The coronavirus disease 2019 (COVID-19) pandemic has put considerable strain on the health systems globally [1
]. A significant percentage of patients develop COVID-19 pneumonia, which is the key determinant of prognosis in COVID-19 [2
]. Risk factors for critical disease are mainly age, cardiovascular disease, diabetes and male sex [5
]. Further pulmonary worsening is mediated by a cascade of hyperinflammatory responses, which is frequently observed after an initial period of symptom stability. COVID-19 pneumonia and the severe inflammatory process are hypothesized to cause lasting parenchymal damage. Besides, patients with moderate to severe COVID-19 disease are more likely to develop multi-organ disease, e.g. myocardial injury, thromboembolic complications, liver failure, and pneumothorax [6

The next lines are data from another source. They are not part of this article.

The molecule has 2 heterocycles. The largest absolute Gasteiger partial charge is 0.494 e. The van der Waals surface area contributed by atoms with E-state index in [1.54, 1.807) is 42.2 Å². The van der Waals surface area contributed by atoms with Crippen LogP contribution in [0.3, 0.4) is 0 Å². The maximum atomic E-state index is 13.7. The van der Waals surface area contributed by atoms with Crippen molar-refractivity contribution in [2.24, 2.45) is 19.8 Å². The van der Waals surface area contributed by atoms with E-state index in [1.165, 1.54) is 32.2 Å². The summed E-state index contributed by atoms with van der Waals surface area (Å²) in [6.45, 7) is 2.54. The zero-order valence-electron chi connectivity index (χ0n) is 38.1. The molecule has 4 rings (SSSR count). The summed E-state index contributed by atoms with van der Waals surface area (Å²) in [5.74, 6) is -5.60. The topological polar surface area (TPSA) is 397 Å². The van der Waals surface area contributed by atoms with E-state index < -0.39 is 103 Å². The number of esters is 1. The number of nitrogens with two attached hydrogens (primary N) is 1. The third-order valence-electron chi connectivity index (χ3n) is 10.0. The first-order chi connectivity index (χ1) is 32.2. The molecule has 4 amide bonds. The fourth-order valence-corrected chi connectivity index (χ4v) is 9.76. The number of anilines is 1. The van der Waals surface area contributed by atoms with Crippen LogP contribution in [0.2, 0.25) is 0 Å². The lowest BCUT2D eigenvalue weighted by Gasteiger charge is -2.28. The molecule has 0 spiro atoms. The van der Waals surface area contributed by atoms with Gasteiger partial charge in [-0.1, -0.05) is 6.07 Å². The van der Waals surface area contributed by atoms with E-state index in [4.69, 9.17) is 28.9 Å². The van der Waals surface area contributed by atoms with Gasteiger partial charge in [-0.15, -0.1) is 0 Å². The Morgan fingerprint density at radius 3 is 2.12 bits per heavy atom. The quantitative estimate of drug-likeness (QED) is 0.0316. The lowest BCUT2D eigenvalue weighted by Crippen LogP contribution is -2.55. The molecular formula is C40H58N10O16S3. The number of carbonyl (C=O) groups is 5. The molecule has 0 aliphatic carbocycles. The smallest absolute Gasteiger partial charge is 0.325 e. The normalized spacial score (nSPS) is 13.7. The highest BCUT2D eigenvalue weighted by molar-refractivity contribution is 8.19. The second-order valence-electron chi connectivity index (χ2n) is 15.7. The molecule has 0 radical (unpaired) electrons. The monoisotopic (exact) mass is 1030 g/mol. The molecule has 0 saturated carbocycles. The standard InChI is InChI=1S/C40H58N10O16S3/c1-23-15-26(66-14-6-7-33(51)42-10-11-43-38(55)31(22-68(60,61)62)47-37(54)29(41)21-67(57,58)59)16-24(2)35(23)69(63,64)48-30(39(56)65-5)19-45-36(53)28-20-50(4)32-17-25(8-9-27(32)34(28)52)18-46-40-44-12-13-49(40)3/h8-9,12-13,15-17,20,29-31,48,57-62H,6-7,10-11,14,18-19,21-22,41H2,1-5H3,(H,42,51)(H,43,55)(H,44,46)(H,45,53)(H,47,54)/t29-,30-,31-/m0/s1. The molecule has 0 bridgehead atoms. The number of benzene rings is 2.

]. Comparably, patients after Acute Respiratory Distress Syndrome (ARDS) suffer from long-term physical problems and lung function deterioration [6
An unknown proportion of patients may develop subclinical COVID-19 pneumonia with a mild disease course without hospitalization. So far, few studies have analyzed the impact of COVID-19 on lung function, and its long-term effects remain unclear. It is essential to identify risk factors for lasting pulmonary damage and define patients at risk who should receive specialized respiratory follow-up care after infection.